There probably weren’t as many gamers as excited as me when it was revealed a new Aliens game was in development. Despite it being pushed back regularly I was convinced Gearbox would do the franchise proud. Between positive early reports, Randy Pitchford professing his love for the source material and excited tales of hands on reports from Eurogamer last year, I was entirely convinced that with Colonial Marines we’d finally see an Aliens game that did the franchise justice.
I was completely and painfully wrong.
From the very start you realise that something is not right. As you move your character through the initial rooms one thing becomes quickly apparent; This game looks terrible. Not just terrible when put next to those regarded as the pinnacle of FPS games, such as Battlefield 3, Halo 4 and, to a lesser degree, Call Of Duty, but terrible even compared to games that appeared right at the beginning of this generation. During cut scenes the lip-syncing is off to such a degree it looks like a badly dubbed foreign movie.
I can’t remember the last time I played a game that had such serious screen tearing. It’s not a slight effect either, this is blatant that entire segments of the screen are moving at a different rate to others. Add to this some atrocious texture pop in, others that close up look murky, blurred and generally terrible, plus some of the worst lighting I’ve seen in a long time. This is a game that needs top notch lighting effects. An errant shadow from a light source should make me jump and spin round in fear of being pounced on by a Xenomorph, yet instead the game is just dark and in a few places a bit foggy.
In essence it’s the lack of fear that makes this game such a crushing disappointment. I first watched Alien as a young boy (probably much too young!) and I can still remember to this day being absolutely petrified. That fear has stayed with me ever since and every time I see the Xenomorph I get this peculiar mixture of excitement and terror. Those feelings resurfaced early in the game as I first encountered the creature, it emerging from the wall as I was distracted and knocking me to ground before scuttling away as quick as it appeared. The next minute was spent hunting it, and it hunting me, in an enclosed space with my motion tracker blipping away, before I finally brought it to the ground in a hail of bullets. This point 5 minutes into the game marked the last moment where I felt any tension.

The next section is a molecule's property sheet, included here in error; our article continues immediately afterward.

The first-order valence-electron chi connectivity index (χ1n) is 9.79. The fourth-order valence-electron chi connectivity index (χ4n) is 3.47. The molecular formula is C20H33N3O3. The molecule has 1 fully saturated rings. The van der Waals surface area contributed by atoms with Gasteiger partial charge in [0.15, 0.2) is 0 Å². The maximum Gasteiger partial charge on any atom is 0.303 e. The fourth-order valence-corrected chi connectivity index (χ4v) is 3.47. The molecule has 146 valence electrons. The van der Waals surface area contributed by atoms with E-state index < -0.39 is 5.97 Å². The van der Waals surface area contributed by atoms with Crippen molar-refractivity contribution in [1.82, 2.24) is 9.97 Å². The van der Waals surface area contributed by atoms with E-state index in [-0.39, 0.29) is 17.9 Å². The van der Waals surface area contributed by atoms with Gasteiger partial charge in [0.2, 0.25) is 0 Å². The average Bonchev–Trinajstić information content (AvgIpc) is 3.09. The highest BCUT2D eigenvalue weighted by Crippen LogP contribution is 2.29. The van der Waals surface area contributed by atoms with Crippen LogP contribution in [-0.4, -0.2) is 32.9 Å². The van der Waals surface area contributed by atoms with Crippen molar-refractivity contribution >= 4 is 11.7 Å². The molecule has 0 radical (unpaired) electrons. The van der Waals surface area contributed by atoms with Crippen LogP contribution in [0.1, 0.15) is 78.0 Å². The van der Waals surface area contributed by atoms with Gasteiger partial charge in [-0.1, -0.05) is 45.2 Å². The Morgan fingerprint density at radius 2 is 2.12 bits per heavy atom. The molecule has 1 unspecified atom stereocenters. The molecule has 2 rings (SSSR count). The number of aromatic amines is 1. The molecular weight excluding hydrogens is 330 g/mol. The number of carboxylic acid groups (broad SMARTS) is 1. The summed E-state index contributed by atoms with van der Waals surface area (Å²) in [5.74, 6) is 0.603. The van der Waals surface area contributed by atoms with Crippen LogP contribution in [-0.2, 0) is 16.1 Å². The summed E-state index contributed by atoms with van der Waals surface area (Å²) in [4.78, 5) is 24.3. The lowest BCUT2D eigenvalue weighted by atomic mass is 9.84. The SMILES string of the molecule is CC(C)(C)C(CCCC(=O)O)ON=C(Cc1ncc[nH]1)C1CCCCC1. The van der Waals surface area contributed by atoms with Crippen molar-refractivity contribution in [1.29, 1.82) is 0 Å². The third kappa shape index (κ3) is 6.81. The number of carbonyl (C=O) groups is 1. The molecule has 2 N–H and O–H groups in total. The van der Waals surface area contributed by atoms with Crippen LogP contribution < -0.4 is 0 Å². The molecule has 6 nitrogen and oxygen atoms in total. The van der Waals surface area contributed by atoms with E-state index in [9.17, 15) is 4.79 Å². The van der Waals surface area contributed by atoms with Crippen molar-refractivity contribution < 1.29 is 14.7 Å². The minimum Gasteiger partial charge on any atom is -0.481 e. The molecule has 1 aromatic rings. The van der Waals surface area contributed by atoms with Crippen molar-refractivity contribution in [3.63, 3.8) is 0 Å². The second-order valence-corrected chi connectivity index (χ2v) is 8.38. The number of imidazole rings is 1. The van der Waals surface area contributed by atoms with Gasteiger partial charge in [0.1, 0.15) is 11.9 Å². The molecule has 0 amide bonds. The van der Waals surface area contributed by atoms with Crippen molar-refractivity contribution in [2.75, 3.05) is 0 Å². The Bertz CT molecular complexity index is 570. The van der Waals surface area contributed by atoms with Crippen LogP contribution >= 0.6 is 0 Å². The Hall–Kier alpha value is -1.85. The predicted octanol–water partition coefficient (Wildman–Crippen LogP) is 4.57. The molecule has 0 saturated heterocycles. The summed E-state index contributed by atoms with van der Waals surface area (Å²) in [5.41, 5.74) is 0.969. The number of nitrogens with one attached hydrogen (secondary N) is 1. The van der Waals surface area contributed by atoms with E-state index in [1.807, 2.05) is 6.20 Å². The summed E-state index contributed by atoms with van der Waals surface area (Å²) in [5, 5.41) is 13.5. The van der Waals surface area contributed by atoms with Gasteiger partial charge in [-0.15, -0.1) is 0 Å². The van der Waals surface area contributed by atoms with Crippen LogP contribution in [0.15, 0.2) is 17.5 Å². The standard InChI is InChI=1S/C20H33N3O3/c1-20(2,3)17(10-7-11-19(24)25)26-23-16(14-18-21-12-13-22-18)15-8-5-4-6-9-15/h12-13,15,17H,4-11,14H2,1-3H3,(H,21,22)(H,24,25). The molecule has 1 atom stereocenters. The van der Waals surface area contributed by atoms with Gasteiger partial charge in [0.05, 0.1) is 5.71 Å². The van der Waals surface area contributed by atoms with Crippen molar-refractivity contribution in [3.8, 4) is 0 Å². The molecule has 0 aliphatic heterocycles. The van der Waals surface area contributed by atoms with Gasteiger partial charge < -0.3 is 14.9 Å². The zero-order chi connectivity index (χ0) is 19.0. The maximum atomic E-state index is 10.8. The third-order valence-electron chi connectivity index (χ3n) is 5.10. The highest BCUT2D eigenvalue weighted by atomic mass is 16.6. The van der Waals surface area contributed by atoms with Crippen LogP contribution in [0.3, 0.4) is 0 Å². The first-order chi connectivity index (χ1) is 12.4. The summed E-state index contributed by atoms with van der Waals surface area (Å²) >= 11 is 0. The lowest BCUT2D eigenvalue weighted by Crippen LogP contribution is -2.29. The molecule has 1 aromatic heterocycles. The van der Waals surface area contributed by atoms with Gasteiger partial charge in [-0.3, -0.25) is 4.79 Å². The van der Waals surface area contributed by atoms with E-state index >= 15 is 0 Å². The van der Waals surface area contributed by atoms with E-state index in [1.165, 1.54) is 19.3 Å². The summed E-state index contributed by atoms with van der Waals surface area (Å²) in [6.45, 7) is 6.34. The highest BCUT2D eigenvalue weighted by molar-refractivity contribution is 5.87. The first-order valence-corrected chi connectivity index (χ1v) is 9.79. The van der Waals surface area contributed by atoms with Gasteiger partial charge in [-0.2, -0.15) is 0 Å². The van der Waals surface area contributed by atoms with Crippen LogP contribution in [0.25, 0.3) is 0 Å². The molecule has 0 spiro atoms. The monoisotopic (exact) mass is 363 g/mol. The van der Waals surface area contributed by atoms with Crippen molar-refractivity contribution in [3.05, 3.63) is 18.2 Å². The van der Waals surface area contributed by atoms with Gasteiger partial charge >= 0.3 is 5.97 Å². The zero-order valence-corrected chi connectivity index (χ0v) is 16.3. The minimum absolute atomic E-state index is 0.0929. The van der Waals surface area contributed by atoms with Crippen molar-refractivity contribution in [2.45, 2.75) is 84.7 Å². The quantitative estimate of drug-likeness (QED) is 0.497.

After this Aliens Colonial Marines decides to do away with any semblance of creating an atmosphere and instead just carelessly lobs waves of easily defeated enemies at you. I specifically mention how easy it is to overcome them as the game ignores the fact that the Aliens are presented throughout the film series as nearly un-killable and reduces them to nothing more than cannon fodder that can be easily be felled with nothing more than two melee attacks.
One brief attempt at a stealth section brings nothing of the tension normally associated, and instead reduces the level to you moving very slowly through a sewer, occasionally stopping when you disturb one of the blind alien creatures until they lose interest and you can continue past.
The Alien enemies are not helped by some of the most moronic A.I. in recent years, something which also affects your teammates. In the previously mentioned stealth section the Xenomorphs can literally walk right into you, then they’ll take a detour around paying no interest in the curiously fleshly human-like figure in front of them. I lost count of the number of times that an Alien or teammate would run straight past the most obvious threat to them and instead focus on something unrelated. Occasionally they run head first into the walls and will continue to do so until they’re magically transported into the next area or, my personal favourite, they just freeze on the spot staring at each other, as if transfixed by the same thought; “What are we doing here?”